Providing a playground for the squirrels is another reason to get rid of the trees.  Squirrels…the bane of my existence.  I grew my egg plants from seeds.  I only kept two of them.  One went into a pot, one into the ground.  I’ve been nursing these babies along since April waiting all summer for the first egg plant.  Finally, a beautiful bloom…06-15-09

A couple weeks later, the egg plant cometh….Forgot to set the date on the camera (3)

And the next morning the egg plant goeth…The Next Day

I thought it was something exotic like the possum that got the egg plant, then I realized it was the @%&#ing squirrels when I found little nibblets of cucumbers and tomato peels on the ground.  Not only did they take the developing egg plant, but they decided they like the egg plant blooms too.   The little #%$%*#s got my one watermelon that set.  It was only the size of a gumball and it probably wouldn’t have matured, but, dang it, it was my watermelon.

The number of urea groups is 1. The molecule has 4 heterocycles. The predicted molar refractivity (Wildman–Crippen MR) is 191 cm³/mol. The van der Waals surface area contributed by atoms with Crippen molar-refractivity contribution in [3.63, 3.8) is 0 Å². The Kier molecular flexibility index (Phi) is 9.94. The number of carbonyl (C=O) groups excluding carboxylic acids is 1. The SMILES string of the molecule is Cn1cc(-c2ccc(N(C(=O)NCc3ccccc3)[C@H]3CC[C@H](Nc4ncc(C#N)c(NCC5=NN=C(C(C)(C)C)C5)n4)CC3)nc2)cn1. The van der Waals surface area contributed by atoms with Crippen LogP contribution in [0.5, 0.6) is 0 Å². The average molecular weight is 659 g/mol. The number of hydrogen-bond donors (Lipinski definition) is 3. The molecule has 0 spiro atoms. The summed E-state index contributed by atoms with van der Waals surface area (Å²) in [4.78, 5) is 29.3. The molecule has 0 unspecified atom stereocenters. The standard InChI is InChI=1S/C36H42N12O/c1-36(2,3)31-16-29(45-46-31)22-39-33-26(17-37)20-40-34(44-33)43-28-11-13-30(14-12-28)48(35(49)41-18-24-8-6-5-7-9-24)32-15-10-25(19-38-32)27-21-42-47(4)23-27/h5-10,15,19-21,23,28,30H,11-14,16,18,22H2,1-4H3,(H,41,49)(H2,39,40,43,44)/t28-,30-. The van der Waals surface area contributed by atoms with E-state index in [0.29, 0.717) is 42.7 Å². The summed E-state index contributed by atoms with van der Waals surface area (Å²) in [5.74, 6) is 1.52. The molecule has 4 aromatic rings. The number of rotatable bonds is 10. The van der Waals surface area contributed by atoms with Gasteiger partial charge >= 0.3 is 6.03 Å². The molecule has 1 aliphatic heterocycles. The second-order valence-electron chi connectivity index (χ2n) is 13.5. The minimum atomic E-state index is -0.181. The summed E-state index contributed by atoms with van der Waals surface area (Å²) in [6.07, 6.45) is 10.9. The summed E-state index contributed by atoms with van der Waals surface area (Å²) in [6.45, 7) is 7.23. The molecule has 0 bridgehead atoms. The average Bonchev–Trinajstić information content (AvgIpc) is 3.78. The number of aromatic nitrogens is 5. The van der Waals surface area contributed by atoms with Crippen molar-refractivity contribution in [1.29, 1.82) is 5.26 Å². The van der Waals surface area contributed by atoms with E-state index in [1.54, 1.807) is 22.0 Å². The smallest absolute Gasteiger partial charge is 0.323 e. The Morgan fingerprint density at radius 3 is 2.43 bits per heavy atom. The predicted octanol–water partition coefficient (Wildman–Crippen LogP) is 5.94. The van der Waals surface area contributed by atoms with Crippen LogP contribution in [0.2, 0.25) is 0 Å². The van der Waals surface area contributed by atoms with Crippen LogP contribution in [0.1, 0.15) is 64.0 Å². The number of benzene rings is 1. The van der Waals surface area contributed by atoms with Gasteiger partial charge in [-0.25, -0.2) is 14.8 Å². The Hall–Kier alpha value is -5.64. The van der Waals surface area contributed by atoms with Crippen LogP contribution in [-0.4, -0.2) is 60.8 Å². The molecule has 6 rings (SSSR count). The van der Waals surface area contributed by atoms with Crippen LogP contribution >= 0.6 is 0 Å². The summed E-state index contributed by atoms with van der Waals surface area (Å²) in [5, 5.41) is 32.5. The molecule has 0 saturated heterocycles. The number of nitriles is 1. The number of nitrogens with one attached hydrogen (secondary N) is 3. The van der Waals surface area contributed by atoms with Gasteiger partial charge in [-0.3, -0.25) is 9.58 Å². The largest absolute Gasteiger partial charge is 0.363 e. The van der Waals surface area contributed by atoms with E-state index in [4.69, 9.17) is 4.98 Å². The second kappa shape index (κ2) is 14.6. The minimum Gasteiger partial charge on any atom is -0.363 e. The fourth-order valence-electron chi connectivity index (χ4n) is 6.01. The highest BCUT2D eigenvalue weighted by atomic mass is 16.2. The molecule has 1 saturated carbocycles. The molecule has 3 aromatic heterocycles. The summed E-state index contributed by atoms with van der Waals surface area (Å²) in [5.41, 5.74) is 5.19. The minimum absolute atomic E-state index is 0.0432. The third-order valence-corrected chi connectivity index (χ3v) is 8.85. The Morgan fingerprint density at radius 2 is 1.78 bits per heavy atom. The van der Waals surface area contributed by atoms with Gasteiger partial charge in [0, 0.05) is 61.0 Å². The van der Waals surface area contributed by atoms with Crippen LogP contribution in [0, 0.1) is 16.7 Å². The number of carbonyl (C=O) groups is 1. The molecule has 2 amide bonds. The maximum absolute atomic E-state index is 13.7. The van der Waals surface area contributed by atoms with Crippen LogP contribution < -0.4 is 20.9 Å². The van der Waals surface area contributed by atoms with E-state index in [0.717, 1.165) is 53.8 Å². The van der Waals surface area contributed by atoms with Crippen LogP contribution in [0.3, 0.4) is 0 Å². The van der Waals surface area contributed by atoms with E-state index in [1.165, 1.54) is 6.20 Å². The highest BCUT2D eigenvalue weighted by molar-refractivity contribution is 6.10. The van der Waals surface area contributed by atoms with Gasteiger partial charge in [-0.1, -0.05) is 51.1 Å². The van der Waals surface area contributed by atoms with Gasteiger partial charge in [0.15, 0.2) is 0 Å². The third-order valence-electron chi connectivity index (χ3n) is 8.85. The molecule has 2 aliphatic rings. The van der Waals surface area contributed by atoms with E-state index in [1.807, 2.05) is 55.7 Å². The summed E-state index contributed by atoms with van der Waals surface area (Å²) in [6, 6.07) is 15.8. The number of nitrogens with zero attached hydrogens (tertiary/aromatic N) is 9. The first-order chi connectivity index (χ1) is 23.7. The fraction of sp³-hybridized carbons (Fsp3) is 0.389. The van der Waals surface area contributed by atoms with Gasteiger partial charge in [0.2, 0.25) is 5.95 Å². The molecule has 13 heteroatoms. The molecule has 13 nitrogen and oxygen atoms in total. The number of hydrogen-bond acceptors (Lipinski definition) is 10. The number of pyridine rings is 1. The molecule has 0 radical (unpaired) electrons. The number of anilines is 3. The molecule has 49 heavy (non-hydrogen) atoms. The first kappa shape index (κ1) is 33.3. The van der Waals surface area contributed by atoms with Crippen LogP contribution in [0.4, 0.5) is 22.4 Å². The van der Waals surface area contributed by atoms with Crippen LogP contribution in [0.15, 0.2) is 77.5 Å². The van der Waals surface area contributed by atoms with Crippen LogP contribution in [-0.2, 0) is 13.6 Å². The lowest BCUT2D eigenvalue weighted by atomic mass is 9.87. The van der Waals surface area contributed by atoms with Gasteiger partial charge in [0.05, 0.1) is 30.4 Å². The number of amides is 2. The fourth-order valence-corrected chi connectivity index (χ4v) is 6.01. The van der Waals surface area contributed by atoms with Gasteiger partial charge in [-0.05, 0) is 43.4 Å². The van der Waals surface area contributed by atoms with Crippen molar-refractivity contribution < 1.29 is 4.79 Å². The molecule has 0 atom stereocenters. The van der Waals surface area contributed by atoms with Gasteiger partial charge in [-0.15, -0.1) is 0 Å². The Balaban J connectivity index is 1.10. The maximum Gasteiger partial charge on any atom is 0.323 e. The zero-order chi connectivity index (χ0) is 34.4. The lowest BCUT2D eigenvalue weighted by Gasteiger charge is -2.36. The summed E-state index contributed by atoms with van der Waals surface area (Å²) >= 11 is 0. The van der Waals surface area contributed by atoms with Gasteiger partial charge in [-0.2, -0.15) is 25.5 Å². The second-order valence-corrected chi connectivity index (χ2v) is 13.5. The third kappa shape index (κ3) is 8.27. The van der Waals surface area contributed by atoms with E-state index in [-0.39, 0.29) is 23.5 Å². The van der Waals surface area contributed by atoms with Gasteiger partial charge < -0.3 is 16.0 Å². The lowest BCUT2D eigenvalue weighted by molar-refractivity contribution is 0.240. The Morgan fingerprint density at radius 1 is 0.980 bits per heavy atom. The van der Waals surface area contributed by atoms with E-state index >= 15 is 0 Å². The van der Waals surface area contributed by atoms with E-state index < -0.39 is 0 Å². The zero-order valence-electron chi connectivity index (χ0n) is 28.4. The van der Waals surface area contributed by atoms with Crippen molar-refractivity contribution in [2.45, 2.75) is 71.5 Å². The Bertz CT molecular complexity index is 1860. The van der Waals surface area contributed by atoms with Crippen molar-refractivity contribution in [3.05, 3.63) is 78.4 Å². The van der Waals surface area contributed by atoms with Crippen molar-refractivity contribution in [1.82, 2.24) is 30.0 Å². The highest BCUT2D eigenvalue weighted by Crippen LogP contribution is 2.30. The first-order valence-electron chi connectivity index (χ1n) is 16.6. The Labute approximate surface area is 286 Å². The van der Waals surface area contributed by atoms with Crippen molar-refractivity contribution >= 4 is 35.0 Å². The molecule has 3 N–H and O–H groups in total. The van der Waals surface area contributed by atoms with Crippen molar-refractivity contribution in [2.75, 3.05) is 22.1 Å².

Then they really crossed the line.   Take a look at this.Ripening Raspberries Pre-SquirrelsRound 2 of ripening raspberries growing in containers.  I stuck the bamboo canes in the four corners of the containers and tied the canes with string to keep everything nice and neat looking, and two days after this one of those little @&^$#^s  had eaten the raspberries and I’m seeing raspberry leaves on the ground.

THOU SHALT NOT MESS WITH MY RASPBERRIES!!!  They just don’t know.  Their days are numbered.

Happy Gardening!!